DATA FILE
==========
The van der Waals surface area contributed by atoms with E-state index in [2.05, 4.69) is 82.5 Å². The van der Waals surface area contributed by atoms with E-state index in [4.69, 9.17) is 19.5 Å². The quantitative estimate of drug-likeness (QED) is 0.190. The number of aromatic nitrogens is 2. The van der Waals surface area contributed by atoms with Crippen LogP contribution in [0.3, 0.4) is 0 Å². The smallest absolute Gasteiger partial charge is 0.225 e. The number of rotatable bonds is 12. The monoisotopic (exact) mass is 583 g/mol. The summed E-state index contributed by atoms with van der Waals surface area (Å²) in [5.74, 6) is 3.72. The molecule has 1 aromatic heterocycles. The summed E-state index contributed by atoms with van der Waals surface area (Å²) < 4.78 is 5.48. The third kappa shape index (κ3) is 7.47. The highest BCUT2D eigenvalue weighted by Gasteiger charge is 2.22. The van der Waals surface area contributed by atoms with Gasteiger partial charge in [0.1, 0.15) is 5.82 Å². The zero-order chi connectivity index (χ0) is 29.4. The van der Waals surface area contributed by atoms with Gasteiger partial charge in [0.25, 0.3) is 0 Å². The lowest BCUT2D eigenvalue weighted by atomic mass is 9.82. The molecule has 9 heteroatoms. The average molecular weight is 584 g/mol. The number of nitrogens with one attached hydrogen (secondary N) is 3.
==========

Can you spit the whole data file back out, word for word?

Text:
The van der Waals surface area contributed by atoms with E-state index in [2.05, 4.69) is 82.5 Å². The van der Waals surface area contributed by atoms with E-state index in [4.69, 9.17) is 19.5 Å². The quantitative estimate of drug-likeness (QED) is 0.190. The number of aromatic nitrogens is 2. The van der Waals surface area contributed by atoms with Crippen LogP contribution in [0.3, 0.4) is 0 Å². The smallest absolute Gasteiger partial charge is 0.225 e. The number of rotatable bonds is 12. The monoisotopic (exact) mass is 583 g/mol. The summed E-state index contributed by atoms with van der Waals surface area (Å²) in [5.74, 6) is 3.72. The molecule has 1 aromatic heterocycles. The summed E-state index contributed by atoms with van der Waals surface area (Å²) < 4.78 is 5.48. The third kappa shape index (κ3) is 7.47. The highest BCUT2D eigenvalue weighted by Gasteiger charge is 2.22. The van der Waals surface area contributed by atoms with Gasteiger partial charge in [0.1, 0.15) is 5.82 Å². The zero-order chi connectivity index (χ0) is 29.4. The van der Waals surface area contributed by atoms with Gasteiger partial charge in [0.25, 0.3) is 0 Å². The lowest BCUT2D eigenvalue weighted by atomic mass is 9.82. The molecule has 9 heteroatoms. The average molecular weight is 584 g/mol. The number of nitrogens with one attached hydrogen (secondary N) is 3.